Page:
DAMSEL IN DISTRESS

Posted in Rants on June 29th, 2011 by Ed

Being in Indiana for a couple of days has put me squarely in the epicenter of a severe outbreak of Missing White Woman Syndrome (MWWS). If "Help! Missing!" posters could bring someone back to life, we'd have like 15 Lauren Spierers by now. The case is not only a matter of tremendous local interest and controversy but it is fodder for the national media as well – CBS, CNN, Fox News, USA Today, and on and on. Three observations:

1. Remind me again why we care? Let me rephrase that: remind me again why we care selectively. People who like to pretend that our society is classless and post-racial and all that other sweet sounding pap need look no further than Jessica Lynch, Natalie Holloway, JonBenet Ramsey, etc etc for contradictory evidence. Finding exact statistics or reliable estimates is difficult, but the National Center for Missing and Exploited Children lists 920 female children who have gone missing in the last five years and have not been found. If we were to get a number including male children, adults, missing persons who were eventually found, and cases that never get reported, we would see that literally thousands of people go missing every year. Why do we fixate on a handful of them?

2. Good question, Ed. Let me answer that: because as individuals and as a society, we divide our fellow Americans into Innocent Victims and People Who Had It Coming. When young, pretty, upper/upper-middle class blond girls go missing it's a huge tragedy because We think that isn't supposed to happen to her. That's only supposed to happen to the underclass we stridently ignore. No one cares when a young black teenager disappears because, well, that's what the media and society at large expect to happen to black kids. You know, the girls all get murdered by their Pimps and eventually the boys all get shot in drive-bys or end up in prison. And We lack sympathy because We rationalize the decision to blame the victims: their parents are all Welfare Queens or they choose to live in poverty and kill each other like animals so hey, what else do you expect to happen?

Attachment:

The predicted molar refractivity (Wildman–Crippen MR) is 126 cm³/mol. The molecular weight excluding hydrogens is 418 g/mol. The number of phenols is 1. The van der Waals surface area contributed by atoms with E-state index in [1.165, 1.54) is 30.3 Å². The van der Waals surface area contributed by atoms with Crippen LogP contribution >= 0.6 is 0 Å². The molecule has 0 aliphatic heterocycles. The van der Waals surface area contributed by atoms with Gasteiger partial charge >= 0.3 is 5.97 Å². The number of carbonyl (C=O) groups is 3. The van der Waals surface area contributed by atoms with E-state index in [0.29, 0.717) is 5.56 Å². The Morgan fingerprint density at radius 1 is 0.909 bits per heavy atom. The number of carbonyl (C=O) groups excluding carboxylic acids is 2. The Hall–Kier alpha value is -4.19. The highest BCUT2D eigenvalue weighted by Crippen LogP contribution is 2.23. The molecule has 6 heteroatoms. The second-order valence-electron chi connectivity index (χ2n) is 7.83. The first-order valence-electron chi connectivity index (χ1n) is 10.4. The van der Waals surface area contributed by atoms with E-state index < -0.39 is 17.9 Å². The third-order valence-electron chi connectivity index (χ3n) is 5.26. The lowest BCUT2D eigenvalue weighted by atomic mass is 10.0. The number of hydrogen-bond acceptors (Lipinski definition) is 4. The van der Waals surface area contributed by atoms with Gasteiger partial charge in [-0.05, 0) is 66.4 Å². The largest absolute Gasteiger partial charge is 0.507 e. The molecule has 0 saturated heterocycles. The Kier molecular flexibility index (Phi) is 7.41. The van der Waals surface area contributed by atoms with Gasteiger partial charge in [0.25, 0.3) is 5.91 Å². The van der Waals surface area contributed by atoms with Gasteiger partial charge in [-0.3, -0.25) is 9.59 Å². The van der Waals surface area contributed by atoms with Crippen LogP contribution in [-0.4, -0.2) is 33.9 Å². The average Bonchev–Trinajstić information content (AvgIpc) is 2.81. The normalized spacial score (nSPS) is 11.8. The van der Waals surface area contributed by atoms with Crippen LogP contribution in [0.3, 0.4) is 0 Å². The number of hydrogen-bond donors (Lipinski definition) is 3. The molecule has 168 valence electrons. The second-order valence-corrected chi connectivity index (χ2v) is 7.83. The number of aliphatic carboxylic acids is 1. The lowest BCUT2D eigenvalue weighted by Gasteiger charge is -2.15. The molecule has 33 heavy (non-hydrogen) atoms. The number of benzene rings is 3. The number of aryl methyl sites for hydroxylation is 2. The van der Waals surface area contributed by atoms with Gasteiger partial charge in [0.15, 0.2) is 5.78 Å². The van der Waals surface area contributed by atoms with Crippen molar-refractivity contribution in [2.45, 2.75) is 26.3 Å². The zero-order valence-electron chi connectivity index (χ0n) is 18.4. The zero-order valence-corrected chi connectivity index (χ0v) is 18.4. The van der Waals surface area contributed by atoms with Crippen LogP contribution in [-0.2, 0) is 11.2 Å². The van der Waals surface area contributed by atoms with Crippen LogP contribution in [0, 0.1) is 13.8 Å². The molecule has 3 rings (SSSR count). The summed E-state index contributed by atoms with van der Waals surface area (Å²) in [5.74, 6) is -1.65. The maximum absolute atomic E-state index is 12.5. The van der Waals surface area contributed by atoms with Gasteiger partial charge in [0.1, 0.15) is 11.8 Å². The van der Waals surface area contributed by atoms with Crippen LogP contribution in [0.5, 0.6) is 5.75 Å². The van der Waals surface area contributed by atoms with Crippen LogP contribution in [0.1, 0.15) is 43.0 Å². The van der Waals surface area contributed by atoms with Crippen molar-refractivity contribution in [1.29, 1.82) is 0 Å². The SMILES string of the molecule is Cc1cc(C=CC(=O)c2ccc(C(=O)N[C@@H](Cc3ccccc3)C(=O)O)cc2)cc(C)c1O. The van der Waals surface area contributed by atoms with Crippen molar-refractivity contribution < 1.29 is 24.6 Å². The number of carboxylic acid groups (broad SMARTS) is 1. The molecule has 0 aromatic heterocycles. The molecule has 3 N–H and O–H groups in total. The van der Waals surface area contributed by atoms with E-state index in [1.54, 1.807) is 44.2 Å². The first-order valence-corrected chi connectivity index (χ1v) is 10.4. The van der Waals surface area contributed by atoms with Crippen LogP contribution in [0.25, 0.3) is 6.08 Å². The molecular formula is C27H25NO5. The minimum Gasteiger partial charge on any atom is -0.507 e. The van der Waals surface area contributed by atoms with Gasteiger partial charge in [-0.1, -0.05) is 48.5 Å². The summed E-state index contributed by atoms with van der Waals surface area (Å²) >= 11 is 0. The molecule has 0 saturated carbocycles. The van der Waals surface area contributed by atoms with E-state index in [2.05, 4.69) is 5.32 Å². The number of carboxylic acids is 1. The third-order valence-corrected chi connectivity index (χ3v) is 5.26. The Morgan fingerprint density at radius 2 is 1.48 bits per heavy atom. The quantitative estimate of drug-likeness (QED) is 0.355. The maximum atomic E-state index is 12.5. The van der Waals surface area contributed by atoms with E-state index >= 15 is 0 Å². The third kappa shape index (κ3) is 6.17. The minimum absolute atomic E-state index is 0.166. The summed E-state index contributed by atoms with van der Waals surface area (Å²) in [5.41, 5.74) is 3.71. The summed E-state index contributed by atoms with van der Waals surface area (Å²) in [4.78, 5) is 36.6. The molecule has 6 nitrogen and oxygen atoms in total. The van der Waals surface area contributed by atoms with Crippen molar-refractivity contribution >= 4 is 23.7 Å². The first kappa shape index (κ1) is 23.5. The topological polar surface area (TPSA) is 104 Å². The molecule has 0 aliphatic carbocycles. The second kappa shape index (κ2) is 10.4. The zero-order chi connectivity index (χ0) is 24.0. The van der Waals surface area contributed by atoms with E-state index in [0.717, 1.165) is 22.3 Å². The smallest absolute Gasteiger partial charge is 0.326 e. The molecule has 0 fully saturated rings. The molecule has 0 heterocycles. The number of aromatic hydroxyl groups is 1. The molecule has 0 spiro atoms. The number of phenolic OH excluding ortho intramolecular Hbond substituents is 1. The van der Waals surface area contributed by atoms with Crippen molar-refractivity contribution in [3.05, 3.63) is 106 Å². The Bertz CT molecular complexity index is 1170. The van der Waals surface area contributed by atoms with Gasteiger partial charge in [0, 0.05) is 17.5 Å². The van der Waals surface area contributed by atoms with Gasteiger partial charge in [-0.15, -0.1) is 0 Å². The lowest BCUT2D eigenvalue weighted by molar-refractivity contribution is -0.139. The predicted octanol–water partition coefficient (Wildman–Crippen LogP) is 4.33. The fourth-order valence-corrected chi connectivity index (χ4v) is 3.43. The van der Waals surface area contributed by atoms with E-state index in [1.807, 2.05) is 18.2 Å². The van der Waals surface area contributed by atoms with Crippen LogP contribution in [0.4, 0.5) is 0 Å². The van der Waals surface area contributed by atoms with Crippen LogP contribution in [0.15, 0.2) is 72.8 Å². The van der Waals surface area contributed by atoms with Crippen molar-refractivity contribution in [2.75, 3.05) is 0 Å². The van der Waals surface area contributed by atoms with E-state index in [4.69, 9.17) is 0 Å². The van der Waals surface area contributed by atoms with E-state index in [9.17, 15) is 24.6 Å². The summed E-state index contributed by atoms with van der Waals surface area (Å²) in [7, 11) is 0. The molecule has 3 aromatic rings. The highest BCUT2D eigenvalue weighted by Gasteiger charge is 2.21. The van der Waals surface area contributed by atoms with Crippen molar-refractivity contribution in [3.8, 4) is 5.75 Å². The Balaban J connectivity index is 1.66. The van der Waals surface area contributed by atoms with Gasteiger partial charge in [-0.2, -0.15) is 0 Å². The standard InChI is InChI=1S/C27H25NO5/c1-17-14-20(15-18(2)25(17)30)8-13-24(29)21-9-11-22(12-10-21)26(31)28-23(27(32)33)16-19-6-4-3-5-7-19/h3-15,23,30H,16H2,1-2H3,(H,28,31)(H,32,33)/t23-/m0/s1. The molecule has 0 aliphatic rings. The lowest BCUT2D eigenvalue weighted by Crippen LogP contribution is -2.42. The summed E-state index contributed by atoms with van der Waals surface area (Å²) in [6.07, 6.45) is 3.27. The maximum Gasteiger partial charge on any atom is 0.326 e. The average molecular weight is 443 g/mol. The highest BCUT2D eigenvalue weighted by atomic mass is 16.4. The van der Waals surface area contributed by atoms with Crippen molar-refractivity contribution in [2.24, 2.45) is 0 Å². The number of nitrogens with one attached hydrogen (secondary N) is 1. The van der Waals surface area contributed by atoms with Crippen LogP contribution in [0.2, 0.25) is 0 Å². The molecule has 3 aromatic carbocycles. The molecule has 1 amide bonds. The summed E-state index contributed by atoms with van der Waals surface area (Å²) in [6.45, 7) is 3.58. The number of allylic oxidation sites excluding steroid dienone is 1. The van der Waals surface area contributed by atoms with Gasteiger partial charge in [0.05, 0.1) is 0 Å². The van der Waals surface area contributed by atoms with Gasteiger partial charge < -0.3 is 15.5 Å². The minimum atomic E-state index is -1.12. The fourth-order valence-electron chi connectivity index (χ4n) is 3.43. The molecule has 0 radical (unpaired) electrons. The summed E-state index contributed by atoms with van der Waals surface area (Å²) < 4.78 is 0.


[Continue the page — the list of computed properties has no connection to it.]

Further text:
Hispanic kids can disappear without notice because Hispanics are generally the invisible underclass (and backbone) of the urban economy. Besides, how can we search for some Mexican kid – they all look the same anyway!!!! Ha ha ha. But what a tragedy about poor Lauren. It's not the crime that shocks us but the shattering of our expectations. Being the victim of violence is practically the birthright of little Ebony or Luis. Lauren's birthright was wealth and privilege, so it's jarring to the average suburban Nancy Grace fan to see that she won't get it.

3. Lest you think this hoopla is harmless, the media circus and public attention impact the way the police/prosecutors operate. In fact, it guarantees that the case will be nearly impossible to resolve. When the public works itself into a frenzy over the matter the police go under the microscope – why can't they find that poor girl? They know they have to charge someone. In Spierer's case, they're just dying to charge one of the men who were with her before she disappeared. As a result, not one of them is going to cooperate with the investigation and offer information that may be useful. Every one of them has a lawyer and instructions not to say one single word (which I don't criticize – people who offer information in high-pressure situations like this usually find themselves suspects in short order). Let me throw a hypothetical at you.

Let's say I walk Lauren back to her apartment. I see her get in someone else's car and then no one ever sees her again. I tell the police "I was alone with her, and I'm the last person to see her before she disappeared. I saw her get in a car with someone I didn't know and that's all I know." That sounds like a helpful thing, right? I might even be able to describe the car or the driver. That kind of information could move the case toward a resolution. But these days – and given the mindset of cops/elected officials – the more likely outcome is that I find myself a suspect or perhaps even charged with murder for A) admitting to being the last person who saw her and B) offering information that can't be corroborated in a case where the cops desperately need to charge someone – anyone – to mollify the public. So of course my lawyer instructs me on the only logical course of action: say absolutely nothing to the police or anyone else. It doesn't matter that you're innocent and you're trying to help; they'll pin everything on you in a heartbeat if you give them the opportunity.

And with that, I'm already angry at myself for having been sucked into devoting 780 words to this case. As sad as her disappearance is for her family, the cold reality is that what happened to her is unfortunately common. I'm not any more or less concerned about her family and her fate simply because her parents are loaded and she was pretty.